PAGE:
Working with the Media on SSFFC Malaria Medicines

Step 3: Plan a Media Strategy or Approach

There are a number of ways to engage with the media, including press/news releases, media conferences and media trainings. Program staff may want to conduct a range of activities, depending on their program’s needs.


A news or press release is a document sent to news media outlets/houses or agencies, and included in a media kit. It is a focused document that is usually written as a news story, and highlights an intervention by an organization, agency or a company, an event, or information about a product or service. It is written with the news media in mind, and is meant to convince journalists to cover the issue that the news release is showcasing. Here is a sample press release from a global meeting of SSFFC malaria medicines stakeholders that took place in Ghana. Keep these best practices in mind when writing a press release: 

  • Make sure to select a strong angle for the story that is newsworthy.
  • Always lead with the most newsworthy and important information. Use a strong headline and opening paragraph that will pique the reader’s interest. In this section, cite the reason for the news release. General information should be placed further down the article.
  • Illustrate the story with real examples the reader can relate to. Similarly, use strong quotes from real people to illustrate the story.
  • Be brief. There is no need to write the whole story in the news release.
  • Keep the language simple, and do not use jargon or abbreviations. Always use the third person.
  • Make sure to stick to the facts and avoid exaggeration.
  • Ideally, a news release should be one page, but if it's necessary to go over this limit, make sure it is no more than two pages.
  • Always make sure to answer the five cardinal questions of journalism: who, what, when, where and why. Also try to answer how, and make sure to be very clear why this story matters.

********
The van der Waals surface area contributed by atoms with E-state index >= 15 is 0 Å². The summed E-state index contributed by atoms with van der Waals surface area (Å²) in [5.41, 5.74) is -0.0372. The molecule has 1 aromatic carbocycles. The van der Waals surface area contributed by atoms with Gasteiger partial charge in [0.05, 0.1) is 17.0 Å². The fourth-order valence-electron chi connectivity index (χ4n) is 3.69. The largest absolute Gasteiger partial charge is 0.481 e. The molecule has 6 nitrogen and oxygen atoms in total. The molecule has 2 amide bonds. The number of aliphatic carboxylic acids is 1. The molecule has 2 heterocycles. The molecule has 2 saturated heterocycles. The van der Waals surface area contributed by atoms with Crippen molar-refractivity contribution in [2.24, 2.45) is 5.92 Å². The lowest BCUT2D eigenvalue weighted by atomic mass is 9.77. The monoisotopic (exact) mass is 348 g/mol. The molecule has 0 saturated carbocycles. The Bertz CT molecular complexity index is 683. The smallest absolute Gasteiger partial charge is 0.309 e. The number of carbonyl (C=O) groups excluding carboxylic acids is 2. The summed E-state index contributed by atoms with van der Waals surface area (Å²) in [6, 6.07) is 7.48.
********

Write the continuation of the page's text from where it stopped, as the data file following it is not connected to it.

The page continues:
Holding a news conference is often key to connecting with the media. Keep them short, but not so short that journalists feel that they have not been heard or given a chance to interact with the experts, ask questions or even do on the spot interviews. Limit the news conference to three people, who are talking for five minutes each (15 minutes total).

Here are some considerations for holding a news conference: 

  • Be clear about the information that will be shared with the news media.
  • If indoors, make sure that all technical equipment, including microphones, speakers, lighting and any other equipment needed, is in working order. If outdoors, make sure that people can hear the speakers.
  • Have enough copies of the media kit available for each media representative.
  • Invite as many journalists as possible. If your information is not urgent, send your invitation a few days in advance.
  • During the news conference, make a brief formal opening statement, mentioning all the most important information related to who, what, when, where, why and how.
  • If more than one person will be speaking, introduce them and run through your agenda, so that the journalists and reporters know what to expect and who will be speaking in which order.
  • Allow time for questions – this typically lasts at least 15 minutes.
  • If needed, have the speakers or additional people available to answer questions after the news conference concludes.